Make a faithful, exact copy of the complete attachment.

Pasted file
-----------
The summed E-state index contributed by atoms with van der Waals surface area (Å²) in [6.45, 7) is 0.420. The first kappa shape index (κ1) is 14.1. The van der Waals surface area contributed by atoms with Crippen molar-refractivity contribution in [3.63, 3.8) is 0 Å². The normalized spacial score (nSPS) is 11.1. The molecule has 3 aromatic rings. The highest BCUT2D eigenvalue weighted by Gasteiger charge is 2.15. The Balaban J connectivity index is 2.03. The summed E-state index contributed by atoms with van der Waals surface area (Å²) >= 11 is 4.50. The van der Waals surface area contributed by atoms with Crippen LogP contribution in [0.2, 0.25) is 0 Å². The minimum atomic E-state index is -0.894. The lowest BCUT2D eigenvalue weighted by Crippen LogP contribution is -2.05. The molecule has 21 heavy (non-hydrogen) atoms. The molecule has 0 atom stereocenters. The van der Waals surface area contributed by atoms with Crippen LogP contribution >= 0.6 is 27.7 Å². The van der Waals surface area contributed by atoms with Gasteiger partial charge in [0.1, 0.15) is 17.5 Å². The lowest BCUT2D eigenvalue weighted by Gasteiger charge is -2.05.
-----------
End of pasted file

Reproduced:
The summed E-state index contributed by atoms with van der Waals surface area (Å²) in [6.45, 7) is 0.420. The first kappa shape index (κ1) is 14.1. The van der Waals surface area contributed by atoms with Crippen molar-refractivity contribution in [3.63, 3.8) is 0 Å². The normalized spacial score (nSPS) is 11.1. The molecule has 3 aromatic rings. The highest BCUT2D eigenvalue weighted by Gasteiger charge is 2.15. The Balaban J connectivity index is 2.03. The summed E-state index contributed by atoms with van der Waals surface area (Å²) >= 11 is 4.50. The van der Waals surface area contributed by atoms with Crippen LogP contribution in [0.2, 0.25) is 0 Å². The minimum atomic E-state index is -0.894. The lowest BCUT2D eigenvalue weighted by Crippen LogP contribution is -2.05. The molecule has 21 heavy (non-hydrogen) atoms. The molecule has 0 atom stereocenters. The van der Waals surface area contributed by atoms with Crippen LogP contribution >= 0.6 is 27.7 Å². The van der Waals surface area contributed by atoms with Gasteiger partial charge in [0.1, 0.15) is 17.5 Å². The lowest BCUT2D eigenvalue weighted by Gasteiger charge is -2.05.